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Baking Illustrated Hardcover – March 15, 2004


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Product Details

  • Hardcover: 515 pages
  • Publisher: America's Test Kitchen; 1st edition (March 15, 2004)
  • Language: English
  • ISBN-10: 0936184752
  • ISBN-13: 978-0936184753
  • Product Dimensions: 11.6 x 8.2 x 1.4 inches
  • Shipping Weight: 3.1 pounds (View shipping rates and policies)
  • Average Customer Review: 4.8 out of 5 stars  See all reviews (148 customer reviews)
  • Amazon Best Sellers Rank: #36,511 in Books (See Top 100 in Books)

Editorial Reviews

Amazon.com Review

The mysteries of cream of tartar revealed! How to make maximum use of blackening bananas! The hidden meaning of folding in dry ingredients until just blended! Perfect pie crusts for perfect fools! It's all here in Baking Illustrated, from banana bread to pecan bars, and everything imaginable in between--500-plus pages of densely packed, illustration rich, photo finished information all devoted to baking. Tools, techniques, ingredients, tips, and perfect, tested recipes.

There's cooking and there's baking, and the two should never be confused. Good cooks are ever commendable. Good bakers, on the other hand, have something about them bigger than skill or imagination, something that reaches back to the beginning of agriculture and the first inklings of civilization. Good bakers are their own mystic society. So hats off to Cook's Illustrated for throwing open the doors and sharing the mysteries with the rest of us. Baking Illustrated absolutely has it all. You'll find chapters devoted to "Quick Breads, Muffins, Biscuits, and Scones"; "Yeast Breads and Rolls"; "Pizza, Focaccia, and Flatbread"; "Pies and Tarts"; "Pastry"; "Crisps, Cobblers, and Other Fruit Desserts"; "Cakes"; and "Cookies, Brownies, and Bar Cookies". No mean undertaking, all that. Tools are tested and names are named. Techniques are stripped back then rebuilt. Cook's Illustrated carries all this off with a style and relish for inquiry and detail that sets a standard. Nothing is taken for granted because there's no fudge room with baking. It works or it doesn't. So trust is a big issue. And the end result of all the mighty labors of the Cook’s Illustrated staff is text you can trust. This is a baking book that works.

And those blackening bananas? Simply keep adding them to a Ziplock bag you store in the freezer, then use them when you wish and as you like. --Schuyler Ingle

From Publishers Weekly

With refreshing wit and patience for the home cook, the editors of Cook's Illustrated magazine present their collective wisdom in an easy-to-use format. Whether readers are baking Brownies or Peanut Butter Cookies, or want to try the more advanced Crescent-Shaped Rugelach with Raisin-Walnut Filling or Fallen Chocolate Cake, or if they're in the mood for something savory, such as Soft Pretzels or Buttermilk Biscuits, they'll find everything (and possibly more) here. The criteria are stringent: a brownie "must not be so sweet as to make your teeth ache, and it must certainly have a thin, shiny, papery crust... offering a contrast with the brownie's moist center." Lengthy prologues explain the tests the editors conducted to arrive at each recipe, with humorous characterizations of what not to do (for example, readers learn to avoid the "lean, mean, whole-wheat-flour oatmeal scone"). The testers often start with professional chef recipes, tinkering as they go. Blueberry muffins get an overhaul in the "Blueberry Muffin Hall of Shame," with mug shots of the guilty muffins' characteristics (e.g., mashed, sticky surface, flat top). Even casual readers will appreciate the editors' narrative flair and baking science (e.g., quiche gets cooled on a rack to prevent condensation), and there's a refreshing absence of diet-conscious recipes here. With step-by-step illustrations on everything from how to remove bar cookies so they don't crumble to chopping nuts, and a section on ingredients that goes as far as to recommend specific brands, this is an indispensable, comprehensive baking reference.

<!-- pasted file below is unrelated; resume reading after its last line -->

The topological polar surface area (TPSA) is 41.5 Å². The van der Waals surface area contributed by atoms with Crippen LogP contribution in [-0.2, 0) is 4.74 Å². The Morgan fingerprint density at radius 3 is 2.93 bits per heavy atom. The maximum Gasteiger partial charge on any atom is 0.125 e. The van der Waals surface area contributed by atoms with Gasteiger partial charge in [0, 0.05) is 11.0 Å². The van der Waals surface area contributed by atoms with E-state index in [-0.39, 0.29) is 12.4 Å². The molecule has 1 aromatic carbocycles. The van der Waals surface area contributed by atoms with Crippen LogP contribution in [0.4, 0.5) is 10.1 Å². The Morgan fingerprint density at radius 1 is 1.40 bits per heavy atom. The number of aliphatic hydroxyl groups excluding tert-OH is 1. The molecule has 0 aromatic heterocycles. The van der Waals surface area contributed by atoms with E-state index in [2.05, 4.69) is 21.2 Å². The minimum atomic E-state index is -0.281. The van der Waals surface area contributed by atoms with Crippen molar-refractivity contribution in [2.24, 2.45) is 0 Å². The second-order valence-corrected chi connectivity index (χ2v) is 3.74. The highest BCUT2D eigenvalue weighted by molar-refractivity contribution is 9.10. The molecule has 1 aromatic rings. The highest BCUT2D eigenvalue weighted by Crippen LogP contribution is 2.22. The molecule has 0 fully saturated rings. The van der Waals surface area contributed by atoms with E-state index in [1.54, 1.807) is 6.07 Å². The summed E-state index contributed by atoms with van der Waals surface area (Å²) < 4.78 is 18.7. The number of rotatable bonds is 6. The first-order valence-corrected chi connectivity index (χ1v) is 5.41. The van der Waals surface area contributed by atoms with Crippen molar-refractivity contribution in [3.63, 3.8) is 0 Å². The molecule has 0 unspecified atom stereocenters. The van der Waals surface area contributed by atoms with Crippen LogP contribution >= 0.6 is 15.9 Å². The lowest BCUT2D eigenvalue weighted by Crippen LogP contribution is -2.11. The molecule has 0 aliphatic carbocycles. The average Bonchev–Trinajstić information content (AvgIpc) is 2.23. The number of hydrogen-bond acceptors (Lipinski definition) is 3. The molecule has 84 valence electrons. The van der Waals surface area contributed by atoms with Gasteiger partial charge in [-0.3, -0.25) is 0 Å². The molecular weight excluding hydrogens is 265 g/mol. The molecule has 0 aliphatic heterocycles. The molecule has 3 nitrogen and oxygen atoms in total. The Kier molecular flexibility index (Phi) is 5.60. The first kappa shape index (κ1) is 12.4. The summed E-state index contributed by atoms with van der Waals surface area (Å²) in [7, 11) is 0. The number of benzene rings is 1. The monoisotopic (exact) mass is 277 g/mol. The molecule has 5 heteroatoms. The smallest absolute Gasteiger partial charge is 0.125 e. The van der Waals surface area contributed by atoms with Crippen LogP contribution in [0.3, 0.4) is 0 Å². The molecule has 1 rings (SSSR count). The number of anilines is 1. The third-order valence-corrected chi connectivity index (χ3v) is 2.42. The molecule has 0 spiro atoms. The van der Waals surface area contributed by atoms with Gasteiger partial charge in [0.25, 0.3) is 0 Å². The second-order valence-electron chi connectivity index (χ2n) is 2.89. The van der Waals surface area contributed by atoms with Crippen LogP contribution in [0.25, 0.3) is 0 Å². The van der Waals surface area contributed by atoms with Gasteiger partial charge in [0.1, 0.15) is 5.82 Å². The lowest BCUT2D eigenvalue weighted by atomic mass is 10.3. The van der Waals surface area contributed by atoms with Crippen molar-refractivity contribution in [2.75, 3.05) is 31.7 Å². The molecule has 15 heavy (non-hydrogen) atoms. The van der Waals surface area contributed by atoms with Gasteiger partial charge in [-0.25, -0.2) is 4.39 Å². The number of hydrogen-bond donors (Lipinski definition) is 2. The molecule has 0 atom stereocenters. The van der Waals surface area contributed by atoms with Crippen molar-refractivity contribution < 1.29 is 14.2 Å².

Copyright © Reed Business Information, a division of Reed Elsevier Inc. All rights reserved.

More About the Author

America's Test Kitchen is a 2,500 square foot kitchen located outside of Boston. It is the home of Cook's Illustrated and Cook's Country magazines and is the workday destination for over 3 dozen test cooks, editors and cookware specialists. Our mission is to test recipes until we understand how and why they work and arrive at the best version. We also test kitchen equipment and supermarket ingredients in search of brands that offer the best value and performance. You can watch us work by tuning in to our public television show, America's Test Kitchen.

Customer Reviews

Even so, the recipes are very easy to follow.
AnonymousFour
I HIGHLY recommend it for anyone who is serious (or wants to be serious) about baking.
Renee Gleason
They are solid, good recipes - every one of them I've tried.
berryblondeboys

Most Helpful Customer Reviews

350 of 367 people found the following review helpful By B. Marold HALL OF FAMETOP 100 REVIEWER on April 28, 2004
Format: Hardcover Verified Purchase
This volume, `Baking Illustrated' is a compilation of articles and recipes from `Cook's Illustrated' magazine. This is the same source as many other volumes presuming to provide the `best' recipe for various dishes. Overall, I find the recipes in this book very good, but with several reservations.